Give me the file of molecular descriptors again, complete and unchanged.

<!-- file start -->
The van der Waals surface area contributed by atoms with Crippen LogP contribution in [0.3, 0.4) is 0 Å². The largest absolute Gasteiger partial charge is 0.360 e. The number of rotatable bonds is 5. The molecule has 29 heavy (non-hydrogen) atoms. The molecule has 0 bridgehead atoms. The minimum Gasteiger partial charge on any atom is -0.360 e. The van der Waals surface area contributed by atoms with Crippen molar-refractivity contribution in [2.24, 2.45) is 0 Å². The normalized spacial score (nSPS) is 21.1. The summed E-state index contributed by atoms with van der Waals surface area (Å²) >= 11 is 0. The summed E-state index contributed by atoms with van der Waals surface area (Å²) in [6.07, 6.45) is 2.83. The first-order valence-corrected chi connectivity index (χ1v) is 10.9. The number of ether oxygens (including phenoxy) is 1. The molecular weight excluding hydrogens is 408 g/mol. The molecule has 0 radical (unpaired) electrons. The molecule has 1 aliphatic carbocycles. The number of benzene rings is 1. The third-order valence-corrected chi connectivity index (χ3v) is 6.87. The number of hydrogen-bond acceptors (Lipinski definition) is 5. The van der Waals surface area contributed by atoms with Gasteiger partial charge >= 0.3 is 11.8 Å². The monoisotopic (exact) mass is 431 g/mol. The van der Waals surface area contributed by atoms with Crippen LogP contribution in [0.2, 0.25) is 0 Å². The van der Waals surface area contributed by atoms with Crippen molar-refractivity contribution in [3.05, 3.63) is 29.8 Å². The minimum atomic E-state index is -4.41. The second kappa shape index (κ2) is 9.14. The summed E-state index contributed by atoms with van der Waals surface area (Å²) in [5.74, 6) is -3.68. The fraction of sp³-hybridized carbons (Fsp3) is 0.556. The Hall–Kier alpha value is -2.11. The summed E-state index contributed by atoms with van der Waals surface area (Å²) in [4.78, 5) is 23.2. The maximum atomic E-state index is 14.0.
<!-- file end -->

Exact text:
The van der Waals surface area contributed by atoms with Crippen LogP contribution in [0.3, 0.4) is 0 Å². The largest absolute Gasteiger partial charge is 0.360 e. The number of rotatable bonds is 5. The molecule has 29 heavy (non-hydrogen) atoms. The molecule has 0 bridgehead atoms. The minimum Gasteiger partial charge on any atom is -0.360 e. The van der Waals surface area contributed by atoms with Crippen molar-refractivity contribution in [2.24, 2.45) is 0 Å². The normalized spacial score (nSPS) is 21.1. The summed E-state index contributed by atoms with van der Waals surface area (Å²) >= 11 is 0. The summed E-state index contributed by atoms with van der Waals surface area (Å²) in [6.07, 6.45) is 2.83. The first-order valence-corrected chi connectivity index (χ1v) is 10.9. The number of ether oxygens (including phenoxy) is 1. The molecular weight excluding hydrogens is 408 g/mol. The molecule has 0 radical (unpaired) electrons. The molecule has 1 aliphatic carbocycles. The number of benzene rings is 1. The third-order valence-corrected chi connectivity index (χ3v) is 6.87. The number of hydrogen-bond acceptors (Lipinski definition) is 5. The van der Waals surface area contributed by atoms with Gasteiger partial charge >= 0.3 is 11.8 Å². The monoisotopic (exact) mass is 431 g/mol. The van der Waals surface area contributed by atoms with Crippen LogP contribution in [0.2, 0.25) is 0 Å². The van der Waals surface area contributed by atoms with Crippen molar-refractivity contribution in [3.05, 3.63) is 29.8 Å². The minimum atomic E-state index is -4.41. The second kappa shape index (κ2) is 9.14. The summed E-state index contributed by atoms with van der Waals surface area (Å²) in [5.74, 6) is -3.68. The fraction of sp³-hybridized carbons (Fsp3) is 0.556. The Hall–Kier alpha value is -2.11. The summed E-state index contributed by atoms with van der Waals surface area (Å²) in [4.78, 5) is 23.2. The maximum atomic E-state index is 14.0.